Anna Hollinrake describes herself as a ‘perpetually cheerful weirdo’, and is one of BAFTA’s Breakthrough Brit’s for 2017. She’s also MCV’s Rising Star for February 2017. This interview is republished from our February issue.
How did you break into games?
I spent a very wayward youth sitting in my bedroom drawing terrible anime on my laptop, but at 16 I was playing Fable and realised that people actually made the illustrations – graphics didn’t appear fully formed. I ended up studying game art at De Montfort University.
I attempted freelance; I went a bit mad in the process. Then I got a bunch of terrible jobs that made me very motivated to not be working in them anymore. I started as a graduate artist at Paw Print Games up in Chester three years ago.
What is your proudest achievement so far?
De nitely Lola and the Giant, which is the Daydream VR game that I worked on at Climax Studios. I was really lucky because everything just fell into place and my art style was already the kind of thing they wanted before I even arrived there.
I could take something from the initial concept all the way through to a finished product. being able to have that level of ownership over an aesthetic and an entire level or game is so addictive. Seeing it come together and making people well up at the credits, that is my proudest achievement.
What’s been your biggest challenge so far?
I think it’s really finding my artistic voice and being honest to that. It’s so easy to play into the idea of what people expect from you.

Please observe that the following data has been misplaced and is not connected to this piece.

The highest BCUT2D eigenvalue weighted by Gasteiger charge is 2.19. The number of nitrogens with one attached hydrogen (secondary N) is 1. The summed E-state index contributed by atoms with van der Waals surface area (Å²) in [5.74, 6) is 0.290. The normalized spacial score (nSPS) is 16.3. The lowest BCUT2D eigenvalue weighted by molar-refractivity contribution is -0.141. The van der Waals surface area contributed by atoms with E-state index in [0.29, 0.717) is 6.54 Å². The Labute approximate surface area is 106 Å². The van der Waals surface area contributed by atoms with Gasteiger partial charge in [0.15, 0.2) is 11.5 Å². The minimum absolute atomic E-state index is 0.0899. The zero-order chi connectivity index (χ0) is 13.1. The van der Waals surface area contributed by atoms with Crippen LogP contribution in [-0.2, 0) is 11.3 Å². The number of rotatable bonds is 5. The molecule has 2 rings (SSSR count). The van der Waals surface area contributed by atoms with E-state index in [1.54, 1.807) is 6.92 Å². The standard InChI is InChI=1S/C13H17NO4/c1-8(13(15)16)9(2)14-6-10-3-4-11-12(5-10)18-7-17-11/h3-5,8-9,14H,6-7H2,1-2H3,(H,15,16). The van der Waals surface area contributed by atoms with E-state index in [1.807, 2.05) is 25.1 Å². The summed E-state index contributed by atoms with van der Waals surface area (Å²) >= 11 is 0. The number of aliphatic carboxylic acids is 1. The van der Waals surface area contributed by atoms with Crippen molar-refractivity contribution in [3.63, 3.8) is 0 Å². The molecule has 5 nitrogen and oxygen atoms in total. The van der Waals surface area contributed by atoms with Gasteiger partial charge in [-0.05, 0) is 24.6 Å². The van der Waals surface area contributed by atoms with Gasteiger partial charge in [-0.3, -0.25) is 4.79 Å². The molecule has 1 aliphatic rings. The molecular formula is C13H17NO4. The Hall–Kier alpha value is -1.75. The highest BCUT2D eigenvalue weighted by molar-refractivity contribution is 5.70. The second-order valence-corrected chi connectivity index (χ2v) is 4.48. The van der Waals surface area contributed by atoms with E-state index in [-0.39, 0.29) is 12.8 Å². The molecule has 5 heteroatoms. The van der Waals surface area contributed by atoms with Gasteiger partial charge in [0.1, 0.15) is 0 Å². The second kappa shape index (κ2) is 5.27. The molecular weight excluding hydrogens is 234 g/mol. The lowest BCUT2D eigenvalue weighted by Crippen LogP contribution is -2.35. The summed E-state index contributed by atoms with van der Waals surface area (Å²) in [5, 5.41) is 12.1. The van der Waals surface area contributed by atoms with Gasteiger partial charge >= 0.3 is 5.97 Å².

For a very long time, I thought I wanted to be a concept artist that does realistic concepts and can create all these very gritty, dark worlds. I can drown in Dishonored concept art. I love it so much, but that’s not me. As much as I want to create all this moody stu , that’s not who I am. I am hyperactive and very colourful, and that’s the kind of thing that I like and make.
The minute I started drawing castles in the sky and witches and brooms and strange vibrant worlds, it felt right with me and it sang to me. Finally accepting that maybe I’m not the moody and complicated concept artist that I like to think I am, has been a challenge.
What do you enjoy most about your job?
Seeing everything fall into place. When you’ve been working for months on one aspect of a game, when you are able to step back and take a look at what you have created and finally start piecing it together, there’s this incredible moment where all of the work that other people have done has been checked in and suddenly you’re playing a game. It’s a tangible thing. When everything clicks into place like that, it’s the best feeling.
What’s your big ambition in games?
I really want to continue to put as much of myself as possible into projects and make stuff that makes people feel joyful or positive. I would love to create my own IP or ideas and have them be diverse and act as touchstones that emotionally impact people and make them feel less alone, feel represented and make them cry in a positive way.
What advice would you give to someone trying to get into games and art?
Paying attention to your health is really fundamental. I’m fairly sure that 90 per cent of game developers have anxiety. People should get better at stretching their hands. Everyone has RSI. We need to stop glamourising overwork as a badge of honour and making all-nighters seem cool. I remember being at university and standing in the corridor and bragging about how little sleep I got but it didn’t make me a better artist, it made me terrible at learning anything because I was malnutritioned and sleep-deprived. It’s just a bad time. Take care of yourself. Be kind to yourself.
If there’s a rising star at your company, contact Jake Tucker at email@example.com, and we might feature them in the future.